By meeting fight with love, we are inviting our volunteers and visiting families alike to find connection, to walk towards one another. And with connection comes empathy. And with empathy comes soldiarity and compassion — the commitment to stand shoulder to shoulder with one another, united in a belief that every parent deserves the right to give their child the best possible start in life.
Love as a route to social justice
We put a huge amount of work into building our culture at Little Village, running regular training sessions, as well as reflection sessions that are run by a psychotherapist. The language we use is of gifts, not handouts; of we, not I; of humanity and warmth, not rationality and judgement. We teach our volunteers and team about the difference between sympathy and empathy and we ask them to resist the urge to ‘fix’ others. We invite them to reflect on their own triggers and prejudices, and to recognise their privilege where they have it.
It is a constant battle to push back against the divisive narratives and policy discourses that are so present in 2019. This kind of deep work takes time, but I am ok with that because I see the difference it makes. I see how asking volunteers to act from a place of love is changing the way people treat each other. Nearly every piece of feedback we get from visiting families is about how they were made to feel, not the items that they took home:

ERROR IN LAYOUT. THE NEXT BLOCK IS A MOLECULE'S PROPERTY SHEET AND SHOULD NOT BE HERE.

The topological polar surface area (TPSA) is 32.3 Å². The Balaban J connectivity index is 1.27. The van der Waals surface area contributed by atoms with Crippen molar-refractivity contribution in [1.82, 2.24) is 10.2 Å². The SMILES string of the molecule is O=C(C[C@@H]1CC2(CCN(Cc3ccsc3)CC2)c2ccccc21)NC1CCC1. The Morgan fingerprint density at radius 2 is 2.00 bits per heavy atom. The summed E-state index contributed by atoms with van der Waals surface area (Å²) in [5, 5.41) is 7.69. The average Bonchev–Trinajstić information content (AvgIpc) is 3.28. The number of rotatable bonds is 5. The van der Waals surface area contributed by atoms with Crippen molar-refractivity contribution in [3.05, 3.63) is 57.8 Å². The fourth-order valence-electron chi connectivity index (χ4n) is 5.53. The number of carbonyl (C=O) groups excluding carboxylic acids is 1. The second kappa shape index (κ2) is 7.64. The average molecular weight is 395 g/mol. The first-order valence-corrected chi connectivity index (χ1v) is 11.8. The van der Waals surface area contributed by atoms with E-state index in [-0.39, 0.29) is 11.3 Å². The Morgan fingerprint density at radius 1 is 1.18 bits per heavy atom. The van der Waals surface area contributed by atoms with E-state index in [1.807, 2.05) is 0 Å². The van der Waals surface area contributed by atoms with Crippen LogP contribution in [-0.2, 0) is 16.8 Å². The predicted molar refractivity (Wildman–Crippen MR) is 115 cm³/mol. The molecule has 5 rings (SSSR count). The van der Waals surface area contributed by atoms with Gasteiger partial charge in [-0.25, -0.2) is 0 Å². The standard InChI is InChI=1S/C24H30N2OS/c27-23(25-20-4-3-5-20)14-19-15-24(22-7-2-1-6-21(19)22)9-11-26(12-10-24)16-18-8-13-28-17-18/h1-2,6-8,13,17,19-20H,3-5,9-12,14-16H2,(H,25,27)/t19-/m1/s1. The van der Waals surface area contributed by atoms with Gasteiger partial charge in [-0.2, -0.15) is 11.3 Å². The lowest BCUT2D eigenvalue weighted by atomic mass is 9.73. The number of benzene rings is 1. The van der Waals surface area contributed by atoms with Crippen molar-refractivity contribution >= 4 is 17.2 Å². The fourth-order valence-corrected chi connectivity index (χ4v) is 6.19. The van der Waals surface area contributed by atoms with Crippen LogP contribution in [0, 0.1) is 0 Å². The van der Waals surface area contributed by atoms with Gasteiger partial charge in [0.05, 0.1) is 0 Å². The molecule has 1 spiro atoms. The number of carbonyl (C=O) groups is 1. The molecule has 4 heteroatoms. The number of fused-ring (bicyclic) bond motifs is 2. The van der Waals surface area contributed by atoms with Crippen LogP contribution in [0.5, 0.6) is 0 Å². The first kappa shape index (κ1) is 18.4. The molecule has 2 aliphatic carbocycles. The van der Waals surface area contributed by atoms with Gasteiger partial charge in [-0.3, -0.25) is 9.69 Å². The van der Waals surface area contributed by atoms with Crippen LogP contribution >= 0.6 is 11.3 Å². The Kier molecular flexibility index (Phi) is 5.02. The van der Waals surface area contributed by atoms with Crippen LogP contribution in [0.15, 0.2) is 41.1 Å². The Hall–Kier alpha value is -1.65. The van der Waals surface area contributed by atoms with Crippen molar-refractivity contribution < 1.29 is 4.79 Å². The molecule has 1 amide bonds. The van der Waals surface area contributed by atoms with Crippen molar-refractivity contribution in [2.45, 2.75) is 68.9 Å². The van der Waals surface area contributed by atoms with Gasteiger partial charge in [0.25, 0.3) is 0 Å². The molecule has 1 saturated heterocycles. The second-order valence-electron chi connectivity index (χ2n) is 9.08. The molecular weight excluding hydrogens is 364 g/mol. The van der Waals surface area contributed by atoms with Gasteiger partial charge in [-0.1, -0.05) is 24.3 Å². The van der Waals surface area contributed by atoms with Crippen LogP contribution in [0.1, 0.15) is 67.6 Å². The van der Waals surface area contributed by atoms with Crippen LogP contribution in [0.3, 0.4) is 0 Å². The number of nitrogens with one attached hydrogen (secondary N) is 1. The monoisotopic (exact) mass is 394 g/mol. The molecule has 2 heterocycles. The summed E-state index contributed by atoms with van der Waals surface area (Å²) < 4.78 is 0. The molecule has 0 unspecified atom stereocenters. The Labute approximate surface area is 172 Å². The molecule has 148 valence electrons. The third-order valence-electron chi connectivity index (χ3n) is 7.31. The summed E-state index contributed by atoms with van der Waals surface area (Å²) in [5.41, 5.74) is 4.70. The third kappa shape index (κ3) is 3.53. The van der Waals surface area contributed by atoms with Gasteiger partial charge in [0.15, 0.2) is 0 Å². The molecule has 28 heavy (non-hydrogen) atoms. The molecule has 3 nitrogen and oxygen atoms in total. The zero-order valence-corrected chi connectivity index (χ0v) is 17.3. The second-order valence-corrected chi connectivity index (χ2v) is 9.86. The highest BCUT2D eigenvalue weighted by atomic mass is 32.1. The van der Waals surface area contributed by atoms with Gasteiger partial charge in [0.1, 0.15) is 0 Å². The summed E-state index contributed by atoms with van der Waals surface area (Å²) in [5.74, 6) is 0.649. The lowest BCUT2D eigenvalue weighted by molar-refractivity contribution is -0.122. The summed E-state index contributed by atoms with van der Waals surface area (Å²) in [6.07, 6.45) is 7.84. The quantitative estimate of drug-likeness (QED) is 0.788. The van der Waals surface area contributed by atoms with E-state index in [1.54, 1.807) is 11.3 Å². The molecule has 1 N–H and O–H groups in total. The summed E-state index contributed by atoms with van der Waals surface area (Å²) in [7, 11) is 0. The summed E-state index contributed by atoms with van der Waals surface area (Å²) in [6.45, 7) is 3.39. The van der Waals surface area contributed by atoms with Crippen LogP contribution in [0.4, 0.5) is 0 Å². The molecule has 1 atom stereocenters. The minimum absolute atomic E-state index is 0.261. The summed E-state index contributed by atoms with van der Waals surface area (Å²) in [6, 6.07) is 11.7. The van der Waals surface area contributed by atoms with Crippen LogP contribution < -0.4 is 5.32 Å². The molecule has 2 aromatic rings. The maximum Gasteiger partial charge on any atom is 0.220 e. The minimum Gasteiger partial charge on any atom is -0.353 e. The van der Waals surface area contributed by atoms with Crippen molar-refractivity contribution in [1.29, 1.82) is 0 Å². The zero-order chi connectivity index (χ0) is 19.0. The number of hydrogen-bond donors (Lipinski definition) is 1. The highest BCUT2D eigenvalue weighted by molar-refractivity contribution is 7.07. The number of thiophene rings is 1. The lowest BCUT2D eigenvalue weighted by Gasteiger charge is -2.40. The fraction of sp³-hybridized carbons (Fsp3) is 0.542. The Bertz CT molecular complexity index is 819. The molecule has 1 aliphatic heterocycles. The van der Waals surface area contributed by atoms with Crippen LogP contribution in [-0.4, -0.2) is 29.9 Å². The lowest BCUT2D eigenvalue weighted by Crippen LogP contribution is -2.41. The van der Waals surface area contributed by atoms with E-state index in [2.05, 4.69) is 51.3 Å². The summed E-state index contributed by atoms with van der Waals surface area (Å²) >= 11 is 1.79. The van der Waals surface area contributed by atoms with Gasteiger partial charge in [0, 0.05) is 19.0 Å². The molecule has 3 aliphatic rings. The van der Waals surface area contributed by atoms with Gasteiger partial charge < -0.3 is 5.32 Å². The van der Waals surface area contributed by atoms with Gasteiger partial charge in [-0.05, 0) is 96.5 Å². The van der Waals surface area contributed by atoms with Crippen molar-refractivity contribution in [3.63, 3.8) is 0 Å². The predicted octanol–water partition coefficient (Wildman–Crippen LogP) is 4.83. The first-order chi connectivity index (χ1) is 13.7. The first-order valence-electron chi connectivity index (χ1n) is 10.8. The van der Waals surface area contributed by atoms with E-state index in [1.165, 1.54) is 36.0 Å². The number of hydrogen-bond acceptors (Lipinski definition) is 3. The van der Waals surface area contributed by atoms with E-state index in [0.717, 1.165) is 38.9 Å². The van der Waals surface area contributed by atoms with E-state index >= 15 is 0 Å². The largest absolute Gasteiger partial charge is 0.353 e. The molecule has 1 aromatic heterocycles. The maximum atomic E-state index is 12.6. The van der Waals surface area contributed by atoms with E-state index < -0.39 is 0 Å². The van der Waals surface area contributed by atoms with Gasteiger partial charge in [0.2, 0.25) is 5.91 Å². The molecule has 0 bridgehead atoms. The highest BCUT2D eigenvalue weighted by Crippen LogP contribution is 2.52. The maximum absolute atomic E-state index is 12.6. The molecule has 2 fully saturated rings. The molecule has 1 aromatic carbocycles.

Here a big thank you to all your staff. I said something deep and from the bottom of my heart which was: this place is the most beautiful impression I have ever seen in UK. It is the most human of kind. —Parent we supported
While the power of love to shape the lifechances of children is well evidenced, much less is understood about the power of love to create a forcefield for wider social change. My hunch is that love as I describe it here — an action, rather than a feeling — is a tool to build a much larger movement of people united in a shared desire to end child poverty.